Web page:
Your Joy May Be Complete


Throughout my upbringing in church, I heard many sermons dedicated to Joy, and large portions of those sermons dedicated to attempting to define Joy in terms of its biblical use. Specifically, everyone seems to want to pin down some unique difference between Joy and Happiness.

I believe there is a deep longing buried in our humanity that desires a deeper, more lasting feeling than the temporal high of happiness which comes and goes and is often noticed in its absence rather than its presence.

Here is my attempt at that delineation:

Happiness is a state of being that we pursue. “We hold these truths to be self-evident,” states the Declaration of Independence, “That all men are created equal, that they are endowed by their Creator with certain unalienable Rights, that among these are Life, Liberty and the pursuit of Happiness.

Happiness, or the pursuit of that often-fleeting feeling, is woven into the very fabric of our cultural consciousness.

Frederick Buechner notes of it: “Happiness turns up more or less where you'd expect it to-a good marriage, a rewarding job, a pleasant vacation. Joy, on the other hand, is as notoriously unpredictable as the one who bequeaths it.”

Joy, as I see it, according to our use of the word, is not a state of being that one achieves, but rather, a gift that one receives. “Do not be afraid;” Proclaims the Angelic messenger to the shepherds in Luke 2, “For see—I am bringing you good news of great joy for all the people:”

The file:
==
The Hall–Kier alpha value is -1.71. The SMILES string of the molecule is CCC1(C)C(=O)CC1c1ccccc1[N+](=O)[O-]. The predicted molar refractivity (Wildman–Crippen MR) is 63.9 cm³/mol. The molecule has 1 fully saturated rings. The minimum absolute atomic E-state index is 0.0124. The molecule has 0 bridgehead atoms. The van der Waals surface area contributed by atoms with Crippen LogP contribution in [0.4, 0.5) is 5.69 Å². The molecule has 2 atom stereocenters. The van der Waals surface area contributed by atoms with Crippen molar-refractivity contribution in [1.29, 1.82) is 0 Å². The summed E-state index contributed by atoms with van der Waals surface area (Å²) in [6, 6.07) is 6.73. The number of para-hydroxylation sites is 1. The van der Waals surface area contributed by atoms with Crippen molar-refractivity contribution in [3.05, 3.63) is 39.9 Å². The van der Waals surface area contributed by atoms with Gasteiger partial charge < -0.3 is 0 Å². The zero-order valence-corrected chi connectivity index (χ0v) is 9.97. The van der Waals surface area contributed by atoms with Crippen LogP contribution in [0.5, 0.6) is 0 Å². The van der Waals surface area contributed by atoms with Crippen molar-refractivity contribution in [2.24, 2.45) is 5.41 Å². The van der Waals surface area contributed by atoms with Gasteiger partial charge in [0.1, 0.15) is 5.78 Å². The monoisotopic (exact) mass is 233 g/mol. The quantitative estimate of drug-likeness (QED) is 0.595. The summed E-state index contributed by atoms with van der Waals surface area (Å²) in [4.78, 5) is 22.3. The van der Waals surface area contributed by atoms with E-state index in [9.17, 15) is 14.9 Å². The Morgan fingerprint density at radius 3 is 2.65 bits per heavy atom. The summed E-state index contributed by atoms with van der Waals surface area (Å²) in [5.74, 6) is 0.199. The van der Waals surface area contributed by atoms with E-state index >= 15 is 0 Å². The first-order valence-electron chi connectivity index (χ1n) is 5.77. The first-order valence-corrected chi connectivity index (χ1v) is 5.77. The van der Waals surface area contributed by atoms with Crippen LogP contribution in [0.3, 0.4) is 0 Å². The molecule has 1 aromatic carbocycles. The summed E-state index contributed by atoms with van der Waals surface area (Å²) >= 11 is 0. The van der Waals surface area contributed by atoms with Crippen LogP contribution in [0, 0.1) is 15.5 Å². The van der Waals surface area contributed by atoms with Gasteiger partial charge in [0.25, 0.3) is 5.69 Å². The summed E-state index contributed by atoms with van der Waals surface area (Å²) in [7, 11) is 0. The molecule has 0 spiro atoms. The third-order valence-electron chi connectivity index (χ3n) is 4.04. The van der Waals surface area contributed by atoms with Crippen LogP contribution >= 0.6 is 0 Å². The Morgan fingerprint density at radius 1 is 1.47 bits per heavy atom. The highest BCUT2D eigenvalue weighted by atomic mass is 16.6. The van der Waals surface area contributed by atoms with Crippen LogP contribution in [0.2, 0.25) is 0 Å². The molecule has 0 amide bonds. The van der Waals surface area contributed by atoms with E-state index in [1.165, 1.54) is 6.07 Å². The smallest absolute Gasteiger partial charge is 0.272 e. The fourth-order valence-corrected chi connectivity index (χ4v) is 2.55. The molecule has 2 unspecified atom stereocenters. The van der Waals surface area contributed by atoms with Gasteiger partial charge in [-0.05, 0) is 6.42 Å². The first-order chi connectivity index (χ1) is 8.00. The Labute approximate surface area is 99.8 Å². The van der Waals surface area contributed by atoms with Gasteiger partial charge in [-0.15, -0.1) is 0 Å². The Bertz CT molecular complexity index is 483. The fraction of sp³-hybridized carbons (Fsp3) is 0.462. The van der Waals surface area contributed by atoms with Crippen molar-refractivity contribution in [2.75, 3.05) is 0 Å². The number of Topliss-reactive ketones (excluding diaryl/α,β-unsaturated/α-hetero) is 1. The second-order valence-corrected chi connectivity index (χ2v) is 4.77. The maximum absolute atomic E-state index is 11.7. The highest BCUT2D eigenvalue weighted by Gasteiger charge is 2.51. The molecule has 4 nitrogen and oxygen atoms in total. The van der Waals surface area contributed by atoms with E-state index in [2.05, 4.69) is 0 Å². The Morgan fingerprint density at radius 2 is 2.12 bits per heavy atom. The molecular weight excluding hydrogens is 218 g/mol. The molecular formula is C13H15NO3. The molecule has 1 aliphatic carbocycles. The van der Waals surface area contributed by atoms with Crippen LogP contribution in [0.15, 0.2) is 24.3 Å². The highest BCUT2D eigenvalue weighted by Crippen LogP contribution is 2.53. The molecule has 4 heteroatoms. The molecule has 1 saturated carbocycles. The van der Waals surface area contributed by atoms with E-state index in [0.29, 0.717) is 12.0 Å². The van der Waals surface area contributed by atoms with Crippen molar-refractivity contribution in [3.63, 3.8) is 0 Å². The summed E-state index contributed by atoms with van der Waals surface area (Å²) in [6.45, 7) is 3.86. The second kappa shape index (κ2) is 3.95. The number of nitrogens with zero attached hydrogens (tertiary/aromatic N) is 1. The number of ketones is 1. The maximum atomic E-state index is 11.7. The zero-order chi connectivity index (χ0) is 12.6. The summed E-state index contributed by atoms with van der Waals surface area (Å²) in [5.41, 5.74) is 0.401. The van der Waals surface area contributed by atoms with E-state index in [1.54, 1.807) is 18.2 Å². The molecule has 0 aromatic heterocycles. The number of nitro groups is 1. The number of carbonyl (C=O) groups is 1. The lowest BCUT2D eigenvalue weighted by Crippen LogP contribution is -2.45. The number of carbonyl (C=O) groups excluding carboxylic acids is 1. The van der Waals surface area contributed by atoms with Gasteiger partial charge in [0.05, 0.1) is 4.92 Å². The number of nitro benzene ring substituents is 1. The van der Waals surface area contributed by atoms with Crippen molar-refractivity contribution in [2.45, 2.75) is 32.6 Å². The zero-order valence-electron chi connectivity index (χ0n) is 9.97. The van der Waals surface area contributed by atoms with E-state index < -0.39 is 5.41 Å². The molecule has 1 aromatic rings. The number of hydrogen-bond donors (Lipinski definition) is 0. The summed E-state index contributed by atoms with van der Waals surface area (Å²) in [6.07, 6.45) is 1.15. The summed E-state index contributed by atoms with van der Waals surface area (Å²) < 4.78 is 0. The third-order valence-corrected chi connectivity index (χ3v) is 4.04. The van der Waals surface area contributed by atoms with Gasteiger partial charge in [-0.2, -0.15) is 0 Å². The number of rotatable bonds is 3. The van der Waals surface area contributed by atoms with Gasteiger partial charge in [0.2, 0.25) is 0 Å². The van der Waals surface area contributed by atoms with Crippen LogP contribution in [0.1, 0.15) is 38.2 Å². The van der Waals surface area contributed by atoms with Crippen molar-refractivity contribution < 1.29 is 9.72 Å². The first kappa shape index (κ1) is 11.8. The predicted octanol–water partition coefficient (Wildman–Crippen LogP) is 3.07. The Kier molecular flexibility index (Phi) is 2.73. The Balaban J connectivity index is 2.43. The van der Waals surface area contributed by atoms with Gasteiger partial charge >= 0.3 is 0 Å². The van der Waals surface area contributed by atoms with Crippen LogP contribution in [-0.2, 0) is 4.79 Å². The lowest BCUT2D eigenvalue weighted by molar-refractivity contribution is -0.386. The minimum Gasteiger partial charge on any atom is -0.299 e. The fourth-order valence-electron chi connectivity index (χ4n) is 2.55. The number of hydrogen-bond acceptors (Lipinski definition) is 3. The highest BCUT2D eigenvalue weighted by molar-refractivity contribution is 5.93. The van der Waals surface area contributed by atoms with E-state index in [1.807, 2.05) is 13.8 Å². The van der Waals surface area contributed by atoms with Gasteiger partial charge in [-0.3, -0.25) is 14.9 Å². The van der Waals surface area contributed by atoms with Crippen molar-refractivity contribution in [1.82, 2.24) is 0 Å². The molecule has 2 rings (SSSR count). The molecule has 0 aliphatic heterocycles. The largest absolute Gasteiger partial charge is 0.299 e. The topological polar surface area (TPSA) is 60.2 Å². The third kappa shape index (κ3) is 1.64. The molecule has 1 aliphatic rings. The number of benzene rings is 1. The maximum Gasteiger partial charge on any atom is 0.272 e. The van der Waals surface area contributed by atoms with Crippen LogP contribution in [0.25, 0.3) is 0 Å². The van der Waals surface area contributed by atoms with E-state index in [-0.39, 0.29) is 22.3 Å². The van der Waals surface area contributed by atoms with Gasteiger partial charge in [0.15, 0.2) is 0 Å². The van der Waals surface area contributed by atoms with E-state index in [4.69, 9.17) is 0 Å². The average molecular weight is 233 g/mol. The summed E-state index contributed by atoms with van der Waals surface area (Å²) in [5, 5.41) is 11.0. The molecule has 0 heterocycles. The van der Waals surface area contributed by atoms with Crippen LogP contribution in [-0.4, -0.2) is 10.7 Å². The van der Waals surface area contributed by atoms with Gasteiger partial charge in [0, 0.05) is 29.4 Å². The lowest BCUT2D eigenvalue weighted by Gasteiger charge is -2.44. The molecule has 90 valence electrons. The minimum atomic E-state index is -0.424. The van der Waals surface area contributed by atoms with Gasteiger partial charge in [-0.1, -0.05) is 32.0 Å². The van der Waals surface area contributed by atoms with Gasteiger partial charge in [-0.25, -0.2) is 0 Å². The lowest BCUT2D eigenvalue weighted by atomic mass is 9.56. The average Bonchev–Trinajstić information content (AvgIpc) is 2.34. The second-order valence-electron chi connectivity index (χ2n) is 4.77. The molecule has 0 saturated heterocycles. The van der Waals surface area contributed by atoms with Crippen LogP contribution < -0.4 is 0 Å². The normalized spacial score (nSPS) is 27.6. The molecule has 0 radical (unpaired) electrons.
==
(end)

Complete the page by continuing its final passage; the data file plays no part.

Scripture’s use of Joy in the gospels and our use of it in modern English are not too far apart from one another. Both communicate Joy as an emotion of deep feeling, and one conveyed from one person to another.

We speak of what gives us joy or of expressing oneself joyfully. To put it simply: Joy is a gift shared. It is not kept to oneself.

Paul includes Joy as one of the fruits of the Spirit in Galatians 5. The tree does not eat of the fruit it bears, but others enjoy the fruit it produces. In much the same way, our joy is not made complete until it is shared with another.

Paul wasn’t the first to use this imagery. In fact, it was Jesus in John’s gospel to first mention joy as fruit on a vine. During the last supper with his disciples, he tells them these parting words:

“My Father is glorified by this, that you bear much fruit and become my disciples.  As the Father has loved me, so I have loved you; abide in my love. If you keep my commandments, you will abide in my love, just as I have kept my Father’s commandments and abide in his love.  I have said these things to you so that my joy may be in you, and that your joy may be complete.”

                                    – John 15:8-11

Jesus already knew what it often takes a lifetime to learn: that Joy and Love are inseparably intertwined and that Joy cannot be made complete until it is shared with someone else.


Kelsey Lewis is the Pastor for Youth and Families at First Baptist Church of Decatur. When she’s not doing ministry, you can find her tweeting about her beloved pup, Karl Bark.